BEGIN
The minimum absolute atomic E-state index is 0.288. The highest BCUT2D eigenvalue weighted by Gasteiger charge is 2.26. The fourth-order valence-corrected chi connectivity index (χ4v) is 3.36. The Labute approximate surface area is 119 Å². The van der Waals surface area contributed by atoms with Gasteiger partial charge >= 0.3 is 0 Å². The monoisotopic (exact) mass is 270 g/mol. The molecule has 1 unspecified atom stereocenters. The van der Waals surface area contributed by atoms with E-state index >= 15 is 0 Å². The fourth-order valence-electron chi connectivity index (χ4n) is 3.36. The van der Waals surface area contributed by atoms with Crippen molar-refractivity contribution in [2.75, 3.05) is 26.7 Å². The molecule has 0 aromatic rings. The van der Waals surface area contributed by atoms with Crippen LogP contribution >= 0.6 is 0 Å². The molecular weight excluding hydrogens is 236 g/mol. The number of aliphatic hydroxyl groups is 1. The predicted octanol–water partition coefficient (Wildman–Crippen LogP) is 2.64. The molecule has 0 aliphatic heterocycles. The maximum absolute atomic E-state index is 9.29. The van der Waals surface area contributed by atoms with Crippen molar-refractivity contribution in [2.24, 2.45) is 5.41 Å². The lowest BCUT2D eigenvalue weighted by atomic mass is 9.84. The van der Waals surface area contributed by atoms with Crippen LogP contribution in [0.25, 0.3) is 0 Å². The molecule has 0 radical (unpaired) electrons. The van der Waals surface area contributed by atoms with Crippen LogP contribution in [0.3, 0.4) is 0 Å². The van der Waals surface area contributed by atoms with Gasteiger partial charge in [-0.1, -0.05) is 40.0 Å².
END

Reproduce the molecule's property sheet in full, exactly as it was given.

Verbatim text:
The minimum absolute atomic E-state index is 0.288. The highest BCUT2D eigenvalue weighted by Gasteiger charge is 2.26. The fourth-order valence-corrected chi connectivity index (χ4v) is 3.36. The Labute approximate surface area is 119 Å². The van der Waals surface area contributed by atoms with Gasteiger partial charge >= 0.3 is 0 Å². The monoisotopic (exact) mass is 270 g/mol. The molecule has 1 unspecified atom stereocenters. The van der Waals surface area contributed by atoms with E-state index >= 15 is 0 Å². The fourth-order valence-electron chi connectivity index (χ4n) is 3.36. The van der Waals surface area contributed by atoms with Crippen molar-refractivity contribution in [2.75, 3.05) is 26.7 Å². The molecule has 0 aromatic rings. The van der Waals surface area contributed by atoms with Crippen LogP contribution >= 0.6 is 0 Å². The molecular weight excluding hydrogens is 236 g/mol. The number of aliphatic hydroxyl groups is 1. The predicted octanol–water partition coefficient (Wildman–Crippen LogP) is 2.64. The molecule has 0 aliphatic heterocycles. The maximum absolute atomic E-state index is 9.29. The van der Waals surface area contributed by atoms with Crippen molar-refractivity contribution in [2.24, 2.45) is 5.41 Å². The lowest BCUT2D eigenvalue weighted by atomic mass is 9.84. The van der Waals surface area contributed by atoms with Crippen LogP contribution in [0.25, 0.3) is 0 Å². The molecule has 0 radical (unpaired) electrons. The van der Waals surface area contributed by atoms with Crippen LogP contribution in [0.3, 0.4) is 0 Å². The van der Waals surface area contributed by atoms with Gasteiger partial charge in [-0.1, -0.05) is 40.0 Å².